A new exhibit at the Vancouver Art Gallery promises to take visitors through the life of Claude Monet, from his youth as a struggling painter to the garden that inspired some of his most famous work as an established artist.
Claude Monet's Secret Garden features 38 paintings from the Musée Marmottan Monet in Paris, including works that haven't left France in years.
In the beginning, Monet's impressionistic style was greeted with derision, according to curator Marianne Mathieu.
"What is typical of Impressionism is that the painter, at the second part of the 19th century, they didn't want to work inside in the studio but outside. So, what Monet did, he took small canvasses, he went outdoors, and he depicted what he saw," Mathieu told the CBC's Margaret Gallagher.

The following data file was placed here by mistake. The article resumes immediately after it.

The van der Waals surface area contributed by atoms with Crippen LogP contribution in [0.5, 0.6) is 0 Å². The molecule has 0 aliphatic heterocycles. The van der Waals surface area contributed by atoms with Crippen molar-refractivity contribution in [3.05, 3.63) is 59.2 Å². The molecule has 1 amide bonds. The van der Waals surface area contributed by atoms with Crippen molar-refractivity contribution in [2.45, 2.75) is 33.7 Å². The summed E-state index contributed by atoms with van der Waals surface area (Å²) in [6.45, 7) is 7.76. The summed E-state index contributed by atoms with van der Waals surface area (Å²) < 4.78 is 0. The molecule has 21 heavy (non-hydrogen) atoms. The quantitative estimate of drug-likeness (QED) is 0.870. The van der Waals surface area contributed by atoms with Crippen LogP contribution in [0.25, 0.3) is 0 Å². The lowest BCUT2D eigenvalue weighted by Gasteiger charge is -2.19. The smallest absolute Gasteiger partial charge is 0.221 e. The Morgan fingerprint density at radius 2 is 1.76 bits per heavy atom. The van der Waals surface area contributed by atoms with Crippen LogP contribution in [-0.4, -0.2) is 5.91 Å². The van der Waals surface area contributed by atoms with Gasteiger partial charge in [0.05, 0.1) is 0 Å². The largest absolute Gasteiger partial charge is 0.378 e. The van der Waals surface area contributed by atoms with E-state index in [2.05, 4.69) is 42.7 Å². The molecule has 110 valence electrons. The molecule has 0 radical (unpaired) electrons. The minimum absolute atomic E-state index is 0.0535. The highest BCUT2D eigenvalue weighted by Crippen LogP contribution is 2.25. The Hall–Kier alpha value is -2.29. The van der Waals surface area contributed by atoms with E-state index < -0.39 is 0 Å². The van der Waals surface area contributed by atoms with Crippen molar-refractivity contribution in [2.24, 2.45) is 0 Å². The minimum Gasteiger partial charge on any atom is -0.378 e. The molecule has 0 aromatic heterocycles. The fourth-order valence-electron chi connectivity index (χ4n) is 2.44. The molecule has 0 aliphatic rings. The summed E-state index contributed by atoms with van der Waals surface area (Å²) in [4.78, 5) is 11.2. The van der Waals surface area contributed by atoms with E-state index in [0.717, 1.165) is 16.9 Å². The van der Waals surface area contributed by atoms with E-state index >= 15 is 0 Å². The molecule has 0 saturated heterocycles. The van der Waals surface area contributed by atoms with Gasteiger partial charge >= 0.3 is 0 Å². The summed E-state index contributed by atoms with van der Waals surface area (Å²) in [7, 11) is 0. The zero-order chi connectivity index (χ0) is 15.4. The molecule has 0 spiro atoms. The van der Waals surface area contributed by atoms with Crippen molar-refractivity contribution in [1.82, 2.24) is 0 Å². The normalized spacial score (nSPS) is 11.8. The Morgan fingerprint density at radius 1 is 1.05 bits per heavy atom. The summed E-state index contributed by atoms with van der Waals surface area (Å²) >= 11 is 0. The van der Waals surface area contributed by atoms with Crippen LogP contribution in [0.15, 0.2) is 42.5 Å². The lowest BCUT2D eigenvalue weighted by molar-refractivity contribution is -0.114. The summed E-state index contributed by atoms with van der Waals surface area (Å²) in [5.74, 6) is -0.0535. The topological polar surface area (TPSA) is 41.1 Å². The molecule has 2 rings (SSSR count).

"When you work outdoors, you have to do it quickly, so you see the brush is quite visible. And people were in shock at the time because it was quite new."
Monet only started making money from his art in his 50s, allowing him to buy a home and develop lavish gardens in the village of Giverny.
That's where he painted the very last piece of his life, Les Roses, in 1925-26. The artwork is included in the VAG exhibition, the first time in awhile that it's travelled, according to Mathieu.
"[Guests] have to visit this exhibition as if they were an invited guest of Monet. All the paintings have been selected personally by Monet [while he was alive] to describe his career, his life," Mathieu said.
The Monet exhibition runs from June 24 to Oct. 1. Tickets are available online.